Sasol warns of earnings decline
TRADING UPDATE: DROP OF LEAST 20% IN FIRST HALF
Company assures shareholders latest funding activities should not affect its net debt position.
Not only did Sasol warn shareholders that they can expect headline earnings per share (Heps) to decline by at least 20%, it also warned that the results for the six months to December 2019 may be further affected by adjustments due to the closure of its books at the end of the reporting period.
“This might result in a change in the estimated earnings. This trading statement only deals with the comparison to the prior period,” reads the trading update.
“A more detailed trading statement will be published as soon as more certainty has been attained with respect to the range of the decrease in [Heps] and EPS [earnings per share].”
Investors will immediately think of the possibility of more adjustments relating to Sasol’s huge Lake Charles Chemicals Project (LCCP) – and, indeed, Sasol does refer to it again.
Management said it pursued steps to enhance its liquidity position with debt expecting to reach a peak during 2020 with the final completion of the huge project.
Sasol has taken a number of actions to fulfil its commitment to balance sheet flexibility, access to liquidity and maintaining an optimal funding mix, according to the latest statement.
Sasol has reiterated that the LCCP will change the company totally. It is set to grow foreign earnings significantly, as well as increase the contribution by the chemical division to reduce the exposure to the mainly SA fuel-manufacturing businesses.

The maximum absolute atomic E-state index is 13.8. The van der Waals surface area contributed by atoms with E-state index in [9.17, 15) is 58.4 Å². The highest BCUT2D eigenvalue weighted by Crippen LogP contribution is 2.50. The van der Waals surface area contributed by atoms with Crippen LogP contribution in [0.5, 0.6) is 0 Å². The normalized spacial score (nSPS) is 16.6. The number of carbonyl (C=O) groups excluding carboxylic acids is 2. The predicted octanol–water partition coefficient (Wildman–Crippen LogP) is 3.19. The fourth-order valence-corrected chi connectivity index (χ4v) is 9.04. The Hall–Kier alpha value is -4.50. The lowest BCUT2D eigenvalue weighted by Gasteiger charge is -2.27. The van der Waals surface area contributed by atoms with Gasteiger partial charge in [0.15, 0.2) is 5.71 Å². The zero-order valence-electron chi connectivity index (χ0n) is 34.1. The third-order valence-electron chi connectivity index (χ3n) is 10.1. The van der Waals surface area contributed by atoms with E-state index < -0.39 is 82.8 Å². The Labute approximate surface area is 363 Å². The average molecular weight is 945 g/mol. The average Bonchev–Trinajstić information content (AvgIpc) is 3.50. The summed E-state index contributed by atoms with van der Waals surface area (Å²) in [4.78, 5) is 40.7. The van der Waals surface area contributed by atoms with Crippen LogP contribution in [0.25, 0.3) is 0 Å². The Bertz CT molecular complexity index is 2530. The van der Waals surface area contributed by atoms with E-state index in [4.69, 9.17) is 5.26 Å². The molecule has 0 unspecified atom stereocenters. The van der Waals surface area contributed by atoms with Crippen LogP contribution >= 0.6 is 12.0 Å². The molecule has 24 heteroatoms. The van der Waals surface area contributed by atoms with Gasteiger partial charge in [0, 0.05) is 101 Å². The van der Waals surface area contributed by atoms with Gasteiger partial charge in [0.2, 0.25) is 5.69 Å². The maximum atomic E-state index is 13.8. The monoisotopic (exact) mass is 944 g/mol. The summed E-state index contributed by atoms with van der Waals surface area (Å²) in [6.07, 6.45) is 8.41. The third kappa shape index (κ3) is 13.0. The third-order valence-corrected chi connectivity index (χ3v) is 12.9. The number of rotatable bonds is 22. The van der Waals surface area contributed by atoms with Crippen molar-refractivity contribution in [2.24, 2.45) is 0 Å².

Management also repeated the message that gearing will peak in 2020 in accordance with the original planning of the project, but will be somewhat higher than estimated.
After final commissioning towards the third quarter of 2020, debt levels are expected to drop rapidly.
While Sasol reassured shareholders in the trading statement that the latest funding activities should not affect its net debt position, management disclosed that lenders have agreed to relax the understanding that Sasol maintain its net debt to earnings before interest, tax and depreciation at three to 3.5 times until June 2020.
This seems to indicate that operating profit is expected to take another hit during the six months to December, and also in the following six months.
A look at Sasol’s figures over the past few years shows that shareholders are well aware of the decline in profits since 2015, when work on the Lake Charles project started in all earnestness.
Debt increased to R127 billion at the end of the 2015 financial year, compared with the preLCCP levels of R69 billion in 2012.
However, one should bear in mind that Sasol also spent capital on its other projects around the world, although LCCP was destined to become the biggest.
When the building of the plant started to gain momentum in 2016 and 2017, debt increased even faster, to R178 billion in June 2016 and all the way to R244 billion by the end of June 2019.
Debt compared to total assets increased from 35% in 2012 to 52% in 2019.
Net finance costs increased as well, from a low of R705 million in 2014 to more than R2 billion in 2018, before easing to R1.55 billion in 2019.
Shareholders are probably waiting anxiously for the halfyear figures to December.
Sasol will announce its results towards the end of February.
WARNING. Sasol shareholders can expect headline earnings per share to decline by at least 20%, the company says .